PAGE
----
• Dred Scott Decision

    This Supreme Court decision fundamentally upheld the right of a slave holder to take their slaves into free state and thus undermine the states right to enforce its choice to be a free state. This decision severely undermined the platform of the newly created Republican Party.
  • Lecompton Constitution

  • Panic of 1857

    This was a financial panic caused by the decline of the international economy. Because of the interdependence of national economies, this had an depressing effect on the US economy which in turn increased the already elevating tension between Northern and Southern states which was already on the verge of war over the issue of slavery.
  • Lincoln-Douglas Debates

    These debates highlighted the issue of slavery and established the significant political differences between the republican and democratic positions. Lincoln was for the abolition of slavery whereas the Northern Democratic candidate Douglas was for popular sovereignty, namely the right for states to decide for themselves on the subject of slavery.
  • John Brown's Raid on Harper's Ferry

    John Brown led a raid on Harper's Ferry to seize weapons from a federal armory and start an armed slave revolt. The revolt was put down by a company of Marines but demonstrated an ever escalating abolitionist movement that was not content to leave the issue to debate by politicians.
  • Democratic Party Splits into Northern and Southern Halves

    In 1860 the Democratic Party was so split on the issues of the day that Northern Democrats selected Stephen Douglas and Southern Democrats selected John Breckingridge. This resulted in a split democratic ticket and the result created a huge opportunity for the Republican candidate; Abraham Lincoln, who eventually won the election.
  • South Carolina Secedes from the Union

    This was the first state to secede from the Union. This was a direct result of the states' belief that the victory of Abraham Lincoln spelled the abolition of slavery if they remained in the Union. South Carolina felt it was justified to secede in order to preserve its way of life and culture. It also set an example for other states to follow.
  • Abraham Lincoln Elected President

    He was the first republican to be elected president and for many southern states, his election compelled them to fear the worst, that Lincoln would abolish slavery and this hastened the southern states to secede. Indeed, the Emancipation Proclamation validated those concerns.
  • Confederate States of America Founded

    In February 1861, the six seceded states met and established a unified government and elected Jefferson Davis as its first president. This marks the point where division between the union and the confederacy is sharply drawn and draws the country closer to war.
  • Firing on Fort Sumter

    Fort Sumpter was in a strategic position to control the Charleston Harbor in South Carolina and was seen as threatening foreign position. The firing on Fort Sumter signaled the beginning of the American Civil War.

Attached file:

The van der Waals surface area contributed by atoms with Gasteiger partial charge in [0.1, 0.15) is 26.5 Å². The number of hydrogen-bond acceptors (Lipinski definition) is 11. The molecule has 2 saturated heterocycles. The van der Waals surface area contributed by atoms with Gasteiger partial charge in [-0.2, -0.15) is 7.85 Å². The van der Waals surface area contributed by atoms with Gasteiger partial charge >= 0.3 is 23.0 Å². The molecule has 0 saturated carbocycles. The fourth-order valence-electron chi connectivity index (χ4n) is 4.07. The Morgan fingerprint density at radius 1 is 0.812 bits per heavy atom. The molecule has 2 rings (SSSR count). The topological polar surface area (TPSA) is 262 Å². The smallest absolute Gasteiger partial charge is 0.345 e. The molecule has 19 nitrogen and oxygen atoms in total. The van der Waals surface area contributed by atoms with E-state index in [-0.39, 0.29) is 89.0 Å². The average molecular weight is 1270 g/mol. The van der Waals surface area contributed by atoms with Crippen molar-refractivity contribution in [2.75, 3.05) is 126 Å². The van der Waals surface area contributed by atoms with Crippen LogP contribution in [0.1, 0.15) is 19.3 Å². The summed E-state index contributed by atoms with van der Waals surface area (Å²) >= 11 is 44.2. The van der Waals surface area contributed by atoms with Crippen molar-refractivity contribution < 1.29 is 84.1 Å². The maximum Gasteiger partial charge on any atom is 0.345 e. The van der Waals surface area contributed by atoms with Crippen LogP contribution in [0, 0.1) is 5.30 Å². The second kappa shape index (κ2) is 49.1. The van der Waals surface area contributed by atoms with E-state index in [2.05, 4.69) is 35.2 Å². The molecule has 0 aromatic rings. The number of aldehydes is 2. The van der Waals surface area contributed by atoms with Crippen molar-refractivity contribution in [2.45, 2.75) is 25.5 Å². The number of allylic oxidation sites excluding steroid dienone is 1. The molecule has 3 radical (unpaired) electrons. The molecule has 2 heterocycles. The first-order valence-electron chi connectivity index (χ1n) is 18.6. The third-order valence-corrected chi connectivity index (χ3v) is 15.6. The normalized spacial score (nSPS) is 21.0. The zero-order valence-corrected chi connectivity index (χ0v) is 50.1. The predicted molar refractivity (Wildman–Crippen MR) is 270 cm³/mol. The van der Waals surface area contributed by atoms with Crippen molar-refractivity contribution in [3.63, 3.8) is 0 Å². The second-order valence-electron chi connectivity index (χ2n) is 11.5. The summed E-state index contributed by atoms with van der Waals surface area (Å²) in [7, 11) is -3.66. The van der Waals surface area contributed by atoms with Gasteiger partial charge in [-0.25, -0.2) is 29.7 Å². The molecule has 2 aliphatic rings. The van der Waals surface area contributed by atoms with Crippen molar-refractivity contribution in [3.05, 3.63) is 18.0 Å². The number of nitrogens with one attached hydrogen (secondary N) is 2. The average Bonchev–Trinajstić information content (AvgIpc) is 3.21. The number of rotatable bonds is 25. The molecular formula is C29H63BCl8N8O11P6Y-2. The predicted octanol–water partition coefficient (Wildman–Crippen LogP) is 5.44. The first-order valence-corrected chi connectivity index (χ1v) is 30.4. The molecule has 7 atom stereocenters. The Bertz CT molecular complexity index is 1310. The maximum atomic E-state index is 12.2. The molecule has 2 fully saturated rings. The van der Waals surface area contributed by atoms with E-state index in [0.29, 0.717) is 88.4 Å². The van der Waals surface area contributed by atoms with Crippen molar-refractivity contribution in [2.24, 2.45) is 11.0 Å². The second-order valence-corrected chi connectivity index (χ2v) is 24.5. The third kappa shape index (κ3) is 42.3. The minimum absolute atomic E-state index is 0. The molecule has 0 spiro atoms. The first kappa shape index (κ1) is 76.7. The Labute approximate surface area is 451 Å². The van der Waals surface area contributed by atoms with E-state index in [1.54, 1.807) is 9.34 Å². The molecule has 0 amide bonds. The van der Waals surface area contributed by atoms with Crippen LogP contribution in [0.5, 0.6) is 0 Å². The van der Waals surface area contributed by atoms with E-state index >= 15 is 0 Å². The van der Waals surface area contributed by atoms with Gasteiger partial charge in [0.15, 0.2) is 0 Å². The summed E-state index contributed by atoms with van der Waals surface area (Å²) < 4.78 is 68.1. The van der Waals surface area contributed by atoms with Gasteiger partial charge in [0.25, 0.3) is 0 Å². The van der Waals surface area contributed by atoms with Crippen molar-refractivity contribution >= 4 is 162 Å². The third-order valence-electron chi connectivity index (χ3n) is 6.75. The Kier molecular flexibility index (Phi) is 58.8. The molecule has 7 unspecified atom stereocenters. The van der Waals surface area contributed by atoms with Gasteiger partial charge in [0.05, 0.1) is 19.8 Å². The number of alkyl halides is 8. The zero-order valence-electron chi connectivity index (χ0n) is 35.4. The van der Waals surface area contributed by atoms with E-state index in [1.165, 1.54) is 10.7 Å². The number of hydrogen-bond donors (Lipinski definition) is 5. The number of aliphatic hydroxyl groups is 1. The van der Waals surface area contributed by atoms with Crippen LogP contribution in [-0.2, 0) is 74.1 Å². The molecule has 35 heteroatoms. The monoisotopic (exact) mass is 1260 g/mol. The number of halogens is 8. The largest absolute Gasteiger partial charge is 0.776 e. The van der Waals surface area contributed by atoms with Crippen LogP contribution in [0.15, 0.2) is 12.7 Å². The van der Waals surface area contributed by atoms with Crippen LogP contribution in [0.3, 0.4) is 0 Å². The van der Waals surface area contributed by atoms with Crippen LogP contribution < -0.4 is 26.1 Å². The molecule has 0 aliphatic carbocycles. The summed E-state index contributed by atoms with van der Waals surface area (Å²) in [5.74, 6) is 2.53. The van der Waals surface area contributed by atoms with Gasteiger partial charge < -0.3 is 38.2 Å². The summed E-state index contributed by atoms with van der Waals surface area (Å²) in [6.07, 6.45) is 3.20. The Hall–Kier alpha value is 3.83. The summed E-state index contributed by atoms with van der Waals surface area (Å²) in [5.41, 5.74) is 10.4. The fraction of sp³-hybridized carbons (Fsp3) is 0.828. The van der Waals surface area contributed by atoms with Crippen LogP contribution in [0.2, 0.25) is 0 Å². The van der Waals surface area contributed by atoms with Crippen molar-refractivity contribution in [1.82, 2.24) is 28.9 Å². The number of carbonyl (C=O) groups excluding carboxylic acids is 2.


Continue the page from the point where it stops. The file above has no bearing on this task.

• Battle of Antietam

    Battle of Antietam
    The Battle of Antietam was the first full scale battle of the Civil War to take place in the North. As part of Lee's ill-fated Maryland Campaign, it resulted in the Union Army under McClellan successfully repelling the Confederate invasion.
  • Battle of Ghettysburg

    Battle of Ghettysburg
    The Battle of Ghettysburg is considered to be the most important battle of the American Civil War. The Union Army managed to defeat Lee's Army of Northern Virginia at Ghettysburg, forcing Lee to retreat south. This is often considered to be the turning point of the war.
  • Emancipation Proclamation

    The Emancipation Proclamation, delivered by President Lincoln on January 1st, 1863, proclaimed the liberation of all slaves in the United States.
  • Gettysburg Address

    On November 19, 1863, President Lincoln delivered the Gettysburg Address at the dedication of the Soldiers' National Cemetery in Gettysburg, Pennsylvania. This was four and a half months after the Union defeated the invading Confederates at the Battle of Gettysburg. It is one of the best-known speeches in American history.
  • General Grant Assumed Control of Union Troops

  • Lincoln Assassination

    Lincoln's assassination was part of a larger plot by conspirators to revive the Confederate cause by plotting to remove the three most important heads of the US government; the President, the Vice President and the Secretary of State. John Wilkes Booth was the only successful assassin. The failure of the plot further signaled the end of the Confederate cause and the war.
  • Congress passed the 13th Amendment

    Congress passed the 13th Amendment on January 31st, 1865. With its passage, the practice of slavery was abolished in the United States, thus ending its legal practice.